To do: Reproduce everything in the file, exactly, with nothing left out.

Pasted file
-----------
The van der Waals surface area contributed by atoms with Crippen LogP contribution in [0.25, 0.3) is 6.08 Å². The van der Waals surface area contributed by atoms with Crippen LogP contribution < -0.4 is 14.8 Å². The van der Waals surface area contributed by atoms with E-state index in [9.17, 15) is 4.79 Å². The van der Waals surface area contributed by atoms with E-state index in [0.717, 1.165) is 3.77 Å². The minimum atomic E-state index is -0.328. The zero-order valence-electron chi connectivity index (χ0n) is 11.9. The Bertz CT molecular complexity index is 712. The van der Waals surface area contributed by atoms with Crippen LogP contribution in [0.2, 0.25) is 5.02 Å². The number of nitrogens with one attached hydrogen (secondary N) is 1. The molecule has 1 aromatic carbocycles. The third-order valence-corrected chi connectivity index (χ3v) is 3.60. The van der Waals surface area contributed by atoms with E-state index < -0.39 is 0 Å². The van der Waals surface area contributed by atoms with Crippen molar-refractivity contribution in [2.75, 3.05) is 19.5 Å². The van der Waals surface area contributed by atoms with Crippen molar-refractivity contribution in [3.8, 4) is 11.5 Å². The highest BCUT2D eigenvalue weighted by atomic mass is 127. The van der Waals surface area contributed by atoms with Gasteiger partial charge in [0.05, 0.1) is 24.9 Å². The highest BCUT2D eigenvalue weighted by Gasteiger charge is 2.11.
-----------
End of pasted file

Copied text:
The van der Waals surface area contributed by atoms with Crippen LogP contribution in [0.25, 0.3) is 6.08 Å². The van der Waals surface area contributed by atoms with Crippen LogP contribution < -0.4 is 14.8 Å². The van der Waals surface area contributed by atoms with E-state index in [9.17, 15) is 4.79 Å². The van der Waals surface area contributed by atoms with E-state index in [0.717, 1.165) is 3.77 Å². The minimum atomic E-state index is -0.328. The zero-order valence-electron chi connectivity index (χ0n) is 11.9. The Bertz CT molecular complexity index is 712. The van der Waals surface area contributed by atoms with Crippen LogP contribution in [0.2, 0.25) is 5.02 Å². The number of nitrogens with one attached hydrogen (secondary N) is 1. The molecule has 1 aromatic carbocycles. The third-order valence-corrected chi connectivity index (χ3v) is 3.60. The van der Waals surface area contributed by atoms with E-state index < -0.39 is 0 Å². The van der Waals surface area contributed by atoms with Crippen molar-refractivity contribution in [2.75, 3.05) is 19.5 Å². The van der Waals surface area contributed by atoms with Crippen molar-refractivity contribution in [3.8, 4) is 11.5 Å². The highest BCUT2D eigenvalue weighted by atomic mass is 127. The van der Waals surface area contributed by atoms with Gasteiger partial charge in [0.05, 0.1) is 24.9 Å². The highest BCUT2D eigenvalue weighted by Gasteiger charge is 2.11.